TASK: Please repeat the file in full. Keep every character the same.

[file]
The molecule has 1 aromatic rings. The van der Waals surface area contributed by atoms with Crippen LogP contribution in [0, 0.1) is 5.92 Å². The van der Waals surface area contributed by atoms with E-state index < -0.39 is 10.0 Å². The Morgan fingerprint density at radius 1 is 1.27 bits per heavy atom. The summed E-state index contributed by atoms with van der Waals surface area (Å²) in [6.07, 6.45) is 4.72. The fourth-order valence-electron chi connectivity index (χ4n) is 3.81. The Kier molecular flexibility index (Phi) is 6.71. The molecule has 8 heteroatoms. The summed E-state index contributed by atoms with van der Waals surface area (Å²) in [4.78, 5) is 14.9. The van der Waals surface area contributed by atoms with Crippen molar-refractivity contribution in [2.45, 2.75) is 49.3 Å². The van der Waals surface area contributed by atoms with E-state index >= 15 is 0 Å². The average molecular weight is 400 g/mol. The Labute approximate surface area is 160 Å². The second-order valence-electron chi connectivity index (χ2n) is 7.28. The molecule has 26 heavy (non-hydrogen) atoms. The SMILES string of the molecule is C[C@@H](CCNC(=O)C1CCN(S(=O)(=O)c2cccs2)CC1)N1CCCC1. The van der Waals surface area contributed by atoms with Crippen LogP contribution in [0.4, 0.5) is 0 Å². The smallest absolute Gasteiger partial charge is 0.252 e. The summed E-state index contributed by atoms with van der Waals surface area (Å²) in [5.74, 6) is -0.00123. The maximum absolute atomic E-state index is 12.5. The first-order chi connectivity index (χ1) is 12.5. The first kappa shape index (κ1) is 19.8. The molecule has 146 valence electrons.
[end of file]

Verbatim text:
The molecule has 1 aromatic rings. The van der Waals surface area contributed by atoms with Crippen LogP contribution in [0, 0.1) is 5.92 Å². The van der Waals surface area contributed by atoms with E-state index < -0.39 is 10.0 Å². The Morgan fingerprint density at radius 1 is 1.27 bits per heavy atom. The summed E-state index contributed by atoms with van der Waals surface area (Å²) in [6.07, 6.45) is 4.72. The fourth-order valence-electron chi connectivity index (χ4n) is 3.81. The Kier molecular flexibility index (Phi) is 6.71. The molecule has 8 heteroatoms. The summed E-state index contributed by atoms with van der Waals surface area (Å²) in [4.78, 5) is 14.9. The van der Waals surface area contributed by atoms with Crippen molar-refractivity contribution in [2.45, 2.75) is 49.3 Å². The van der Waals surface area contributed by atoms with E-state index >= 15 is 0 Å². The average molecular weight is 400 g/mol. The Labute approximate surface area is 160 Å². The second-order valence-electron chi connectivity index (χ2n) is 7.28. The molecule has 26 heavy (non-hydrogen) atoms. The SMILES string of the molecule is C[C@@H](CCNC(=O)C1CCN(S(=O)(=O)c2cccs2)CC1)N1CCCC1. The van der Waals surface area contributed by atoms with Crippen LogP contribution in [0.4, 0.5) is 0 Å². The smallest absolute Gasteiger partial charge is 0.252 e. The summed E-state index contributed by atoms with van der Waals surface area (Å²) in [5.74, 6) is -0.00123. The maximum absolute atomic E-state index is 12.5. The first-order chi connectivity index (χ1) is 12.5. The first kappa shape index (κ1) is 19.8. The molecule has 146 valence electrons.